Lebanon is planning a $1 billion economic stimulus package for 2015 to maintain growth and support an economy which has been hit by a three-year conflict in neighboring Syria, the central bank governor said.
Riad Salameh said he hoped the fresh round of stimulus, which follows $800 million in aid this year, will result in economic growth of at least 2 percent next year. The IMF in May forecast Lebanon’s economy to grow by 2 percent this year.
Speaking at the Reuters Middle East Investment Summit, he described Lebanon’s financial situation as “solid,” pointing to foreign reserves he said have reached a historic high of over $38 billion while gold reserves were at $13 billion.
But the war in Syria, a huge influx of refugees and a domestic political stalemate have hit Lebanon’s economy hard, prompting the Central Bank to introduce a $1.4 billion stimulus package in 2013 and $800 million in aid this year.
“The Central Bank will have another incentive program of $1 billion and we will be aggressively engaged in the promotion of the knowledge economy,” Salameh said.
“I will recommend to the central council – and there is a positive view toward this – to [issue] a 1 billion stimulus credit package for 2015 with 1 percent interest.” The council is the Central Bank’s policy-making body.
The stimulus packages have comprised low borrowing rates for housing and new projects, including renewable energy, and extended loan terms for small and medium-sized businesses.
Besides providing housing loans, the new aid will also be allocated to environment and renewable energy projects as well as small projects, Salameh said.
“We hope that growth will occur, as a result of this incentive, that is not less than 2 percent.”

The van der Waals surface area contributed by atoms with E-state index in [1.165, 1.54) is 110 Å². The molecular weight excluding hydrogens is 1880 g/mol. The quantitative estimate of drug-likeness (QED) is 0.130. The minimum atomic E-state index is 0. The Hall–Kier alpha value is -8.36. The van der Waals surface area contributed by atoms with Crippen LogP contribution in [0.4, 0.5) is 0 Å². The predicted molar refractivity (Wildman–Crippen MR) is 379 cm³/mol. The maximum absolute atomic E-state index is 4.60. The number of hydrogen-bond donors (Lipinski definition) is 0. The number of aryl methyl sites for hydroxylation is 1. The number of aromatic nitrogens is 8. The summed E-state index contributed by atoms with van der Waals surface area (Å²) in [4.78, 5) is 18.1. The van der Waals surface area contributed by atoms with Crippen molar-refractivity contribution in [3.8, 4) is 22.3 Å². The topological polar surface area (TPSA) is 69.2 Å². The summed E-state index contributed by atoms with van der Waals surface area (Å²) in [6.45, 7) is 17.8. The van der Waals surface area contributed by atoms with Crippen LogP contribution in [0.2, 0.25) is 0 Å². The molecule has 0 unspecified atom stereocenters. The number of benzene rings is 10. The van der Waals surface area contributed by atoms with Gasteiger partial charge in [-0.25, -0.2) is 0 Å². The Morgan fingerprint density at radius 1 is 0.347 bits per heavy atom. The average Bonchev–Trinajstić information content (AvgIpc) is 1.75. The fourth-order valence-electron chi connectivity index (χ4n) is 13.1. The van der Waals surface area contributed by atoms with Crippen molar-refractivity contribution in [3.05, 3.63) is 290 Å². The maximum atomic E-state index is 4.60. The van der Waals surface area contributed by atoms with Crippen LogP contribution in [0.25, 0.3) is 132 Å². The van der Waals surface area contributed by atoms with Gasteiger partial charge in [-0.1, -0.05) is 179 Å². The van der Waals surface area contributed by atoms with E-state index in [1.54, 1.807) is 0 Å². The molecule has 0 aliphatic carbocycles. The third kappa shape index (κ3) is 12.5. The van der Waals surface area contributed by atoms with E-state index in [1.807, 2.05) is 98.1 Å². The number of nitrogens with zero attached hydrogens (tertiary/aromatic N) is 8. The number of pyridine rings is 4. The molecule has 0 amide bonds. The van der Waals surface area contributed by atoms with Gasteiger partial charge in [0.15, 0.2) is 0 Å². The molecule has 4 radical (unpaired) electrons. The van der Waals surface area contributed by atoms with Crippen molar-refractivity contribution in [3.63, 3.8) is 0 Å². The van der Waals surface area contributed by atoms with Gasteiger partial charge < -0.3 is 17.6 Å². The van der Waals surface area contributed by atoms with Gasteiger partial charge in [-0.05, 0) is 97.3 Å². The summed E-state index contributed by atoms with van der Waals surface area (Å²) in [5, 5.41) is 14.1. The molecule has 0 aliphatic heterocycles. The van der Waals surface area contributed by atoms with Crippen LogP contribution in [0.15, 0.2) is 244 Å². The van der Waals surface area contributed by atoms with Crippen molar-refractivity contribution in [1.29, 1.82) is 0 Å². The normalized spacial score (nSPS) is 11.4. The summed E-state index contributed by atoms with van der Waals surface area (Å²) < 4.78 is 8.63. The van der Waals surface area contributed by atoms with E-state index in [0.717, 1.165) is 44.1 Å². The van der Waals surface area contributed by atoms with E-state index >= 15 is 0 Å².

Lebanon’s economy grew 8 percent a year between 2007 and 2010 but has been relatively sluggish since the collapse of a unity government and the start of Syria’s uprising in 2011.
Tourism and construction, two mainstays of the economy, have both suffered from Syria’s civil war, in addition to political instability, which has scared off wealthy Gulf Arab tourists and some investors.
“Today the Central Bank has foreign liquidity that exceeds $38 billion which historically [is] the highest, excluding the gold reserves,” he said.
“We are launching these incentive programs while keeping an eye that the liquidity we are injecting is not creating inflation or creating a drain on our foreign currency reserves.”
Salameh said the overall aim of the bank was to maintain the stability of interest rates and the Lebanese pound, which is pegged near 1,507.5 to the dollar.
Lebanon, which hosts around 1.5 million Syrian refugees, has also seen violence spill over from Syria with bombings in Beirut, fighting in the northern city of Tripoli, and rocket attacks on Bekaa Valley towns close to the frontier.
Apart from adding to the strain on electricity and water supplies, the Lebanese resent Syrians for taking jobs, driving down wages and overloading schools and hospitals.
Lebanese officials have repeatedly voiced concern that the growing number of refugees, estimated at a third of the Lebanese population of 4 million, threatens Lebanon’s economy and political stability and said the country needed more resources to address their needs.
Finance Minister Ali Hassan Khalil told Reuters on Wednesday that the country was getting little international help ease the impact of the refugees.
Salameh, who has headed the Central Bank for more than 20 years, echoed those sentiments. He said the international community was not doing enough to help, adding that a trust fund created by the World Bank this year to help Lebanon has received only $30 million so far.
“Truly, it’s unfair that a small country like Lebanon has to pay the related costs which the World Bank has estimated, just on the direct cost to the government, (to be) around a billion dollars a year,” he said.
“We hope that the IMF will look again into the numbers and will work with the World Bank to activate donations to Lebanon.”